Les Munro, the last remaining pilot to have flown in the Dambusters raid of 16 and 17 May 1943, explained in an exclusive interview with the RAF Benevolent Fund, the dangers that were involved in the bomb drop training.
"Twelve Lancasters took part in the test drops over three days; 11 – 13 May," says Les. "Out of that 12, I understand that six of the aircrafts were damaged from the splash created when the Upkeep bomb hit the water."
Barnes Wallis' 9,000lb bouncing bomb, given the operational name Upkeep, had to be dropped from a height so close to the water (60ft) that the powerful splash it created was able to damage the aircraft.
The fear of splash damage to aircrafts was one of the reasons that the bombs were given backspin before being dropped as it slowed the bomb down, buying the pilots enough time to make their escape before it exploded in the water beneath them.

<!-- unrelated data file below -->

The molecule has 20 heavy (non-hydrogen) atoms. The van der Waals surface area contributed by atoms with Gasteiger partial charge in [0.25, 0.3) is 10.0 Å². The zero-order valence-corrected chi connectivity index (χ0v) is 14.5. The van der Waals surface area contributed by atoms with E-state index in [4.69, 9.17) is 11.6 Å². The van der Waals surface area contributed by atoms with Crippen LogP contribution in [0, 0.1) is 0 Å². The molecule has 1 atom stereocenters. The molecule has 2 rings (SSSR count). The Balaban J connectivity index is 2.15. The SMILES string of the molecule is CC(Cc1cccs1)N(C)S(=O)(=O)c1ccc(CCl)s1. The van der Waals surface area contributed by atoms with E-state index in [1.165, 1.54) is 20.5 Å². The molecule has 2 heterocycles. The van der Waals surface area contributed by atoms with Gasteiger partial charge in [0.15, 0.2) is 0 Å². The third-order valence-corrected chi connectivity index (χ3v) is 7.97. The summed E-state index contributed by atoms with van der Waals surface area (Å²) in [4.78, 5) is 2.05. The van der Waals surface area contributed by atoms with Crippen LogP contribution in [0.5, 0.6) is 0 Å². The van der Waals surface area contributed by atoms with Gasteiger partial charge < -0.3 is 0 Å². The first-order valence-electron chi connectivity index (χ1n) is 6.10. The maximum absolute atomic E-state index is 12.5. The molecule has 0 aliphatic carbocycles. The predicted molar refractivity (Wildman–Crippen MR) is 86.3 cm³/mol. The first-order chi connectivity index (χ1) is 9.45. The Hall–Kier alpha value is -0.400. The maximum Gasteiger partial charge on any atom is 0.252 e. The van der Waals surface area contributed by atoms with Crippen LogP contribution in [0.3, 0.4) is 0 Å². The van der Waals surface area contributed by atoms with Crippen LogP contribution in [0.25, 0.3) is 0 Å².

The squadron's bomb drop training was held over bodies of water in several locations around the UK. To simulate the night time conditions of the raid when training in daylight, the windows of the specially modified Lancaster aircrafts were covered in blue Perspex.
This blog is dedicated to all the 55,573 men from Bomber Command who lost their lives in the Second World War, including the 53 men who did so during the Dambusters raid of 16 and 17 May 1943.